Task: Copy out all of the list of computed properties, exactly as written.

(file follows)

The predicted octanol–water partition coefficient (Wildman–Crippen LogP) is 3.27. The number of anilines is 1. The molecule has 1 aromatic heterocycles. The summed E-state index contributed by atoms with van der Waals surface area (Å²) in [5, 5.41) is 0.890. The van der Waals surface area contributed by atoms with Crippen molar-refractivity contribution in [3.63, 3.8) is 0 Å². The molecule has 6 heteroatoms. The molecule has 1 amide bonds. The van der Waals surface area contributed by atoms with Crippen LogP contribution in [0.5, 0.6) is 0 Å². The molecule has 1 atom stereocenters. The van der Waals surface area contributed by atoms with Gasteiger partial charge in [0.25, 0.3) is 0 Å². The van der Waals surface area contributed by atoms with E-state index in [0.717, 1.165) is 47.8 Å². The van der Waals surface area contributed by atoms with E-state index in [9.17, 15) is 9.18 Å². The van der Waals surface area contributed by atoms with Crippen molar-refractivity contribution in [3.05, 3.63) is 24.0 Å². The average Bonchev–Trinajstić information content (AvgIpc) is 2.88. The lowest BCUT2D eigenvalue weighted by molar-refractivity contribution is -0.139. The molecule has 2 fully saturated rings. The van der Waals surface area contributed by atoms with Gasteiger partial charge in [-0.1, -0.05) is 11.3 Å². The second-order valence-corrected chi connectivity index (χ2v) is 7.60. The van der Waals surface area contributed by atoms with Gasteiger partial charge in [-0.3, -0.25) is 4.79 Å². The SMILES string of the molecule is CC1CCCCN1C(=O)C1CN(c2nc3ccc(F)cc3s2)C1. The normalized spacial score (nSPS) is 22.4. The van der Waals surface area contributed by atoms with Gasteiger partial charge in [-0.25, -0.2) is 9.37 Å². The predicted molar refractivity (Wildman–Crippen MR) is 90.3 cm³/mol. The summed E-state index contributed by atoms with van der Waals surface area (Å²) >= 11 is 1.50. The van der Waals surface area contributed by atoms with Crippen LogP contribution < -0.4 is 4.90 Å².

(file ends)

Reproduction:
The predicted octanol–water partition coefficient (Wildman–Crippen LogP) is 3.27. The number of anilines is 1. The molecule has 1 aromatic heterocycles. The summed E-state index contributed by atoms with van der Waals surface area (Å²) in [5, 5.41) is 0.890. The van der Waals surface area contributed by atoms with Crippen molar-refractivity contribution in [3.63, 3.8) is 0 Å². The molecule has 6 heteroatoms. The molecule has 1 amide bonds. The van der Waals surface area contributed by atoms with Crippen LogP contribution in [0.5, 0.6) is 0 Å². The molecule has 1 atom stereocenters. The van der Waals surface area contributed by atoms with Gasteiger partial charge in [0.25, 0.3) is 0 Å². The van der Waals surface area contributed by atoms with E-state index in [0.717, 1.165) is 47.8 Å². The van der Waals surface area contributed by atoms with E-state index in [9.17, 15) is 9.18 Å². The van der Waals surface area contributed by atoms with Crippen molar-refractivity contribution in [3.05, 3.63) is 24.0 Å². The average Bonchev–Trinajstić information content (AvgIpc) is 2.88. The lowest BCUT2D eigenvalue weighted by molar-refractivity contribution is -0.139. The molecule has 2 fully saturated rings. The van der Waals surface area contributed by atoms with Gasteiger partial charge in [-0.1, -0.05) is 11.3 Å². The second-order valence-corrected chi connectivity index (χ2v) is 7.60. The van der Waals surface area contributed by atoms with Gasteiger partial charge in [-0.3, -0.25) is 4.79 Å². The SMILES string of the molecule is CC1CCCCN1C(=O)C1CN(c2nc3ccc(F)cc3s2)C1. The normalized spacial score (nSPS) is 22.4. The van der Waals surface area contributed by atoms with Gasteiger partial charge in [-0.25, -0.2) is 9.37 Å². The predicted molar refractivity (Wildman–Crippen MR) is 90.3 cm³/mol. The summed E-state index contributed by atoms with van der Waals surface area (Å²) >= 11 is 1.50. The van der Waals surface area contributed by atoms with Crippen LogP contribution < -0.4 is 4.90 Å².